The new Mazda6 was launched at the end of 2007 and an estate model joined the range in February 2008. When we tested the old model in both the hatchback and estate guise, we had a fondness for Mazda6 range. Although the new car is based on the underpinnings of the old car it has moved forward since we last drove a Mazda6 in 2005.
Mazda’s sales target for the new '6' is actually similar to the previous car, in the region of 13,000 to 14,000 cars during 2008 and beyond, explained Mark Cameron, Mazda UK Marketing Director. The New Mazda6 will spearhead an increased focus by Mazda on fleet buyers. The previous model achieved a fleet/retail sales split of 65/35 per cent. Mazda is expecting the new model to be especially attractive to fleet customers, particularly to those user-choosers looking for something different.
Currently there are 25 models in the Mazda6 range - there are three body styles to choose from a booted 4-door, a 5-door hatchback and a 5-door estate. Five equipment levels starting with the entry-level S followed by the TS, TS2, Sport and a new luxury SL (Sports Luxury). The engine line starts with a 1.8 litre petrol engine, two 2.0 litre engines (petrol and diesel) and a new 2.5 litre petrol engine. The 1.8 litre petrol has a 5-speed manual gearbox; the rest of the range is equipped with a 6-speed box. There is a 5-speed automatic option for the 2.0 litre petrol engine.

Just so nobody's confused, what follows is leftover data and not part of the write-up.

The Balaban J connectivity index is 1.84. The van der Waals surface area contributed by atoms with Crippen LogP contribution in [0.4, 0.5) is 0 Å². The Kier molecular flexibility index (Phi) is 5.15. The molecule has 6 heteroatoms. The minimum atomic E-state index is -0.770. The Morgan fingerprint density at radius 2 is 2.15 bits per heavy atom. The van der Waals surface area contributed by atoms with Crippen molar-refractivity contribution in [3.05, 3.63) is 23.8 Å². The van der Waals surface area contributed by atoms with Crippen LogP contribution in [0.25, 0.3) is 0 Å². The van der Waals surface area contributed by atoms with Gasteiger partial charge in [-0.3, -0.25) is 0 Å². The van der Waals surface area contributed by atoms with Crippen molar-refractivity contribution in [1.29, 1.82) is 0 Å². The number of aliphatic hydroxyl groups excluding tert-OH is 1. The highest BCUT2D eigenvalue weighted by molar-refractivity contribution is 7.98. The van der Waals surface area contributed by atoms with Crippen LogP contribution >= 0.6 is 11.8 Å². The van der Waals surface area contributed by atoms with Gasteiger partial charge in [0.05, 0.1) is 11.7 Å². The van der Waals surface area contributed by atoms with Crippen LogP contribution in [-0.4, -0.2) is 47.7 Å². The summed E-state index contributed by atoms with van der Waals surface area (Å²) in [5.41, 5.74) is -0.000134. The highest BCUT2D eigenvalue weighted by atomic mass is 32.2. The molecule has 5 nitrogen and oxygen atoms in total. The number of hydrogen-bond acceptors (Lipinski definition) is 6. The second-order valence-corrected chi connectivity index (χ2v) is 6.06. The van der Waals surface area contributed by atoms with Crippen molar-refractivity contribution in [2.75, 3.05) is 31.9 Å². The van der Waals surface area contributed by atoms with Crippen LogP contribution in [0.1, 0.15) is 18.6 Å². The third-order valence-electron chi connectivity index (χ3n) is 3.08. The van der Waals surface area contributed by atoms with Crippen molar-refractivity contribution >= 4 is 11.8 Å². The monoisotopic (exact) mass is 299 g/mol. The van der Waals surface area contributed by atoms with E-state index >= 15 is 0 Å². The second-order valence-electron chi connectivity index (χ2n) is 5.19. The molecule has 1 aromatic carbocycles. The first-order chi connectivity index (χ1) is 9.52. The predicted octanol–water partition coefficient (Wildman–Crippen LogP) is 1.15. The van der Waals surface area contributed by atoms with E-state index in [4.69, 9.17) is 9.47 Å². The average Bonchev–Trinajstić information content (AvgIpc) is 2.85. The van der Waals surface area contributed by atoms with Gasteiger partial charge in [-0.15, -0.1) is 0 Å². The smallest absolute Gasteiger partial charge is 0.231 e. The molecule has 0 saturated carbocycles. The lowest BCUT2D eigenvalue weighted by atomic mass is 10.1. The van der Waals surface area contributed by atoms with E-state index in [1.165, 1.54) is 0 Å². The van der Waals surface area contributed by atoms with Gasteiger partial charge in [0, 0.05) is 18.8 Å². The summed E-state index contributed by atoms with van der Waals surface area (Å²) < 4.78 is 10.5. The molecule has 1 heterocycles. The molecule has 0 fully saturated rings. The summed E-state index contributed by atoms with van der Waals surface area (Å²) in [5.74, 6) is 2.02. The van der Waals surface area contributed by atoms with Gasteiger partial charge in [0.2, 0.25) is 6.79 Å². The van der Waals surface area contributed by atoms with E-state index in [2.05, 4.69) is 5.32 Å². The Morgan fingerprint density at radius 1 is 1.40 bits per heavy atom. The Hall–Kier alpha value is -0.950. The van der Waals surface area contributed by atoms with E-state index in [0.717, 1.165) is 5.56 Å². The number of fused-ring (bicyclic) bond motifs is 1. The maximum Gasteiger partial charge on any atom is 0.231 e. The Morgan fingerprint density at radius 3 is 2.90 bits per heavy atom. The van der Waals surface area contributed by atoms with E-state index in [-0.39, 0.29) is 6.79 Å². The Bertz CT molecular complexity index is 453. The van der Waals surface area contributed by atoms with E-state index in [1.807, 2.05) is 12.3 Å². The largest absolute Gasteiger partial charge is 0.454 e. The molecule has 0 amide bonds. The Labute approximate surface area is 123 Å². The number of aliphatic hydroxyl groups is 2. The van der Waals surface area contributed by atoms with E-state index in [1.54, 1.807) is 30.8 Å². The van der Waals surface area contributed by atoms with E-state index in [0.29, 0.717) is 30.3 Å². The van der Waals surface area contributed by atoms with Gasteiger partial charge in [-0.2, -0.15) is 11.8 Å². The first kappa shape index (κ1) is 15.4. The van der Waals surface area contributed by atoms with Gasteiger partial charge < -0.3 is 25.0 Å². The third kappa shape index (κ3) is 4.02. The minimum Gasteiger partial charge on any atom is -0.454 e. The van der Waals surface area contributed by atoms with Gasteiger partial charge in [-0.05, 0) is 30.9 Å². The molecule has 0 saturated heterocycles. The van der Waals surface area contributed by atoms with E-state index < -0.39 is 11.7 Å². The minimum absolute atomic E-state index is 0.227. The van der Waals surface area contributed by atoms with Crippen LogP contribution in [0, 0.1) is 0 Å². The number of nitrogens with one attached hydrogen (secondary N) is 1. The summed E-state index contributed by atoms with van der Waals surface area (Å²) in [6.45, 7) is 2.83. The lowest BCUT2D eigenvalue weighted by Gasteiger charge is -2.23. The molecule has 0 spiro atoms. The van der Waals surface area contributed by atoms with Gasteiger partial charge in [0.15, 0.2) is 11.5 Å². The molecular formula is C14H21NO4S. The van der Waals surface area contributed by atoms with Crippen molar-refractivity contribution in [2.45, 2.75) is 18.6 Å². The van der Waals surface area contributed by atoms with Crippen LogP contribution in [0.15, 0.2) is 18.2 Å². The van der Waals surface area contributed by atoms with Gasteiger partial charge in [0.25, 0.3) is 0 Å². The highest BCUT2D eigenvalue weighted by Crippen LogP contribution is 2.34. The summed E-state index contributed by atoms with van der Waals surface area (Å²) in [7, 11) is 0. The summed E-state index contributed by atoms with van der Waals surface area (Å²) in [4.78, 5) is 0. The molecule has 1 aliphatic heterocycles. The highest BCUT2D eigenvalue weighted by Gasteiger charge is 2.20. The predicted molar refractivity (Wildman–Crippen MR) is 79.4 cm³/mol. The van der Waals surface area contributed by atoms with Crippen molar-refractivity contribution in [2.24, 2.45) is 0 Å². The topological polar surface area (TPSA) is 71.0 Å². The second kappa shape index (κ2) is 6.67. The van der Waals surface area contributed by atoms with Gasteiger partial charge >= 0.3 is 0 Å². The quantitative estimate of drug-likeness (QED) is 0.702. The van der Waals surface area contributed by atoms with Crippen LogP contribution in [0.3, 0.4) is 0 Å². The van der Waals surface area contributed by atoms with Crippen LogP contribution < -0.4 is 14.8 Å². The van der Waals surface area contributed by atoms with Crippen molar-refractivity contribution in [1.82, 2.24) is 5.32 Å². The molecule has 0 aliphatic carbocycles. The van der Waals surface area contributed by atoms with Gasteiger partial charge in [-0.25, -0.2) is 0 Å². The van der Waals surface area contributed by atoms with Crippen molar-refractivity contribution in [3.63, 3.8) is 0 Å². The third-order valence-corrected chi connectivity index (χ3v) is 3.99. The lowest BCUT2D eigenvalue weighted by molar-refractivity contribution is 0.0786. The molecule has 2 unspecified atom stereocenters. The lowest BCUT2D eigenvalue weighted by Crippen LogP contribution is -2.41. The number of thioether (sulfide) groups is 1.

We drove the Mazda6 Sport Estate, with the new MZR 2.5 litre, 4 cylinder 2448 cc 16v petrol engine mated to a 6-speed manual gearbox with an on the road price of £20,340. The 2.5 litre engine produces a healthy 170ps @ 6000 rpm (168 bhp) and delivers 166 lb/ft of torque at 4000 rpm and on the emissions front outputs 193 g/km of CO2. The 2.5 litre estate takes 8.3 seconds from rest to reach 62 mph and will go onto a top speed of 135 mph.
The new 2.5 litre engine is based on the old 2.3 litre power plant with some major modifications which despite being a larger capacity engine the fuel consumption returns a 6.9% improvement on the combined fuel cycle. Engine noise is well suppressed to the point of wondering if the engine was still running at low speed. You have to be exact with the 6-speed manual gearbox, it is far too easy to select 4th instead of 6th gear and as the engine is so quiet you may stay in it for a short period.
Whilst touring we achieved around 25 mpg which increased on a relaxed Motorway cruise to a little over 40 mpg.
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